The priest is concerned solely with the individual believer. Thus the question whether you really need a priest can only be answered by the believer. In fact, only the believer has any right to speak on the matter.
The fact that some religions have priests while others don’t is beside the point. It is not the name or the specific title of priesthood that defines the priest. It is the role the priest plays of an intermediary between the believer and the deity that is important.
Any person who is in a position to be able to offer spiritual guidance or spiritual solace to the believer is basically a priest. That means that even religions that don’t have priesthood do have certain people who can help a believer in need.
When believers turn to advisers on spiritual matters in religions that don’t have priests, they’re only proving that some people need this sort of help. Exactly what sort of help, and how deeply spiritual the help, is again up to the believer.
If you were to put this question to any such believer in spiritual distress, whether they really need a spiritual adviser, they would probably reply that it’s up to them to decide, and it’s really a personal matter.
And that’s what it comes down to: A personal matter between the individual believer and the person in the advisory position. I shall use the term “priest” for any individual in any religion who is deemed capable of offering advice and solace to a believer.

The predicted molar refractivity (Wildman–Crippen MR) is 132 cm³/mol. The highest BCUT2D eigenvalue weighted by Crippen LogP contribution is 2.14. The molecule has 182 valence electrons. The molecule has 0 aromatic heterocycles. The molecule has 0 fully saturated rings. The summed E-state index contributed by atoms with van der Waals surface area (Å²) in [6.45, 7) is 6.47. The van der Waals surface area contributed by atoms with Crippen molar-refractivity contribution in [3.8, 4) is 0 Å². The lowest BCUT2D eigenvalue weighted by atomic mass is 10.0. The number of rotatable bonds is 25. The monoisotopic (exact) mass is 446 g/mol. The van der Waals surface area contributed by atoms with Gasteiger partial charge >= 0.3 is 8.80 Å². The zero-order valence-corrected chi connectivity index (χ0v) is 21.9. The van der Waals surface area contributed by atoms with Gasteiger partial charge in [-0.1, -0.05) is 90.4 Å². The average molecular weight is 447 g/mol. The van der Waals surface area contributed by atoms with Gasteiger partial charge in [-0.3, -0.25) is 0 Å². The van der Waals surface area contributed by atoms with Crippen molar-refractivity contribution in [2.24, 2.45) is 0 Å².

What makes a priest? That is, besides the actual official role of priesthood in a specific religion, what makes any individual capable of fulfilling such a role. What is it about them that inspires confidence in the believer to turn to them for help?
Knowledge of the particular religion is important, of course. But knowledge alone won’t suffice. Most professors of Divinity would be considered more knowledgeable than a priest. Yet no believer would turn to a professor of Divinity for help.
Psychology is another important factor. But, once again, any professor of Psychology and any psychiatrist would be in a better position to offer help in the case of mental and emotional problems. But their knowledge wouldn’t be of use in spiritual problems, though, I’m sure, most psychologists and psychiatrists will object strongly to my opinion.
What makes a priest over and above the knowledge of the religion and knowledge of psychology, is the trust between the priest and the individual believer. And this trust is an individual thing. The believer must feel that the priest has searched within themselves and has come to a spiritual understanding.
The best indication of the individual relationship between the priest and the believer is in the case of terminally ill patients. Some terminally ill patients will ask for a priest, and if they belong to a religion that doesn’t have priests, they’ll ask for some religious elder to come and do the rites.
Yet, some patients, even if they belong to a religion that has priesthood, will wave away the priest who comes to perform any final rites. At the end such terminally ill patients will decide that now it’s between them and their Creator, and they’d rather not have anyone in between.
The title of this article is the question: Do you really need a priest? As the writer of this article I have to answer this question. My answer is that, no I don’t need a priest. But I must specify that this answer is only for myself, as it applies to me.
My view on the matter should not affect anyone else. No believer should allow themselves to be influenced by me or anyone else. It’s strictly up to the individual believer to decide what’s best for them in the matter of priests and religion in general.